The Minister of Finance in his recent address informed the nation of a R1.8 trillion budget estimate that will be spent in the upcoming financial year. We heard of the R15 billion downward tax burden revision and the R248 billion shortfall National Treasury is confronted with. This points to the indebted fiscal position as we currently spend more than what we are able to collect as tax. The result is a persistent budget shortfall leading to between 4.3% to 4.6% deficit over the short to medium term. Driving unsustainably high debt to GDP ratios, we have meandered from 55.9% and we creep towards the threshold of 60%. If we surpass these levels we not only have credit rating agencies to worry about, but we are likely to reverse government expenditure gains as we knock on the 59% ratio in the short term due to the high debt servicing cost burden.

“We need a different type of growth. A growth that drives poverty indices downwards, a growth that minimizes inequality and a growth that attacks unemployment that is largely female in nature.”

The numbers show growing our economy has to be the priority of the state and all its partners. This growth has to exceed the stagnant 0.7% growth of 2018, in fact we have to be dreamers and target a 6% pro-poor, labour intensive and inclusive growth. Some would argue that is what we did more than a decade ago but we derailed. I agree that we derailed, I however disagree that our economic policies were pro-poor and labour intensive targeting in particular rural and marginalised women in both urban and peri-urban regions. They were not.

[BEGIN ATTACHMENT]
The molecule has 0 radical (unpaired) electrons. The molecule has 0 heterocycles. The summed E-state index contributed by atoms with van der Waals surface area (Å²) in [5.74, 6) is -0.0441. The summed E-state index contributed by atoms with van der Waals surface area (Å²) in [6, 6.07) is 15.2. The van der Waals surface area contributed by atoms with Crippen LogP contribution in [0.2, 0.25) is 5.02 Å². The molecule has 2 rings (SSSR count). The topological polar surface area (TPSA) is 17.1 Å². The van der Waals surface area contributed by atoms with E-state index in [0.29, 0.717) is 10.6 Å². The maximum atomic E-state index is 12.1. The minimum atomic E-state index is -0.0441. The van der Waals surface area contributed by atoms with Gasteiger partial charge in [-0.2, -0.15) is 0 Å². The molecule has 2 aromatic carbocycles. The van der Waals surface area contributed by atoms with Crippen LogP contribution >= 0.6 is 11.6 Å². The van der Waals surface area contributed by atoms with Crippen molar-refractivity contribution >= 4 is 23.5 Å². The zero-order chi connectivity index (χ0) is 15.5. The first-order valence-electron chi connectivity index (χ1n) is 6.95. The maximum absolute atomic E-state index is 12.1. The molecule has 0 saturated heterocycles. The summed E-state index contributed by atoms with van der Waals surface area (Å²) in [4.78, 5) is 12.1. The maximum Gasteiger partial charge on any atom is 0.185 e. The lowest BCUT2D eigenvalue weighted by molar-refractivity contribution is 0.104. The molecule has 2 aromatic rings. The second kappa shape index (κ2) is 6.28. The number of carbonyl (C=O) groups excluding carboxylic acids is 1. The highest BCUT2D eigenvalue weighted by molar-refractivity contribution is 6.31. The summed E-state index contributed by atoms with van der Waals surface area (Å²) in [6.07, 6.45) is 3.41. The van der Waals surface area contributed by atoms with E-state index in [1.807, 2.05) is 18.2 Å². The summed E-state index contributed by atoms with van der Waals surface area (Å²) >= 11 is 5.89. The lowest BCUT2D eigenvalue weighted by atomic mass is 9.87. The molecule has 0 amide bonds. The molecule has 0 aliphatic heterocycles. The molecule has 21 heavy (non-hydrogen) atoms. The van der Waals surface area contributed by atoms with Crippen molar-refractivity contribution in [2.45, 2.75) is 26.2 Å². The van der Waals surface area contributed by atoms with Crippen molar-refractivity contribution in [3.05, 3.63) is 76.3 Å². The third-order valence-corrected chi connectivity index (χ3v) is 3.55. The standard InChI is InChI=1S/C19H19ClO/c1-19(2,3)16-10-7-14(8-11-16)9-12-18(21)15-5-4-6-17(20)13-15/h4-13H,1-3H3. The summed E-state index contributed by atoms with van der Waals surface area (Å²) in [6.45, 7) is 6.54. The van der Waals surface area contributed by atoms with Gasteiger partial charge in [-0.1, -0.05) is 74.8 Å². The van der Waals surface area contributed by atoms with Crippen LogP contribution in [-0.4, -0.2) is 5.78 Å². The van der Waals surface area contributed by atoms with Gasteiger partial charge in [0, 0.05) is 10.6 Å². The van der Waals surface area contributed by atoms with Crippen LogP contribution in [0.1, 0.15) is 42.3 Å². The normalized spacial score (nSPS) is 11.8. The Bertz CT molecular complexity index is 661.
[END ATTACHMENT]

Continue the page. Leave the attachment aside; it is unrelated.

We experienced a largely jobless growth in the mid-2000s, we need a different type of growth. A growth that drives poverty indices downwards, a growth that minimizes inequality and a growth that attacks unemployment that is largely female in nature. Poverty looks black, inequality is intensified upon women and unemployment exacerbated with the youth. The 2017 Stats South Africa Poverty Report observed that poverty levels in the population have dropped from 66% to 55% between 2006 and 2015. Yet we still have more than 30 million people living in poverty. What was observed is the national level of inequality as measured by the Gini coefficient is 0.65 with black Africans showing the highest levels of poverty. Females have both higher levels of poverty and unemployment, they bore the biggest brunt of the jobless growth phenomena due to our economic structure and the inability of existing incentives to absorb the marginalised in critical mass into the heartbeat of economic activity. South Africa is now growing at a snail’s pace, and this has to be changed. The pattern we see is that there is a clear feminization of unemployment as women are facing 29.4% unemployment versus male unemployment of 25.9%, this worsens in the 15-24 year old bracket more than doubling.

“Growth must benefit the poor for it to be sustainable, of which most are women and rural. There can be no real growth without women being empowered. Empower women and the entire nation will grow.”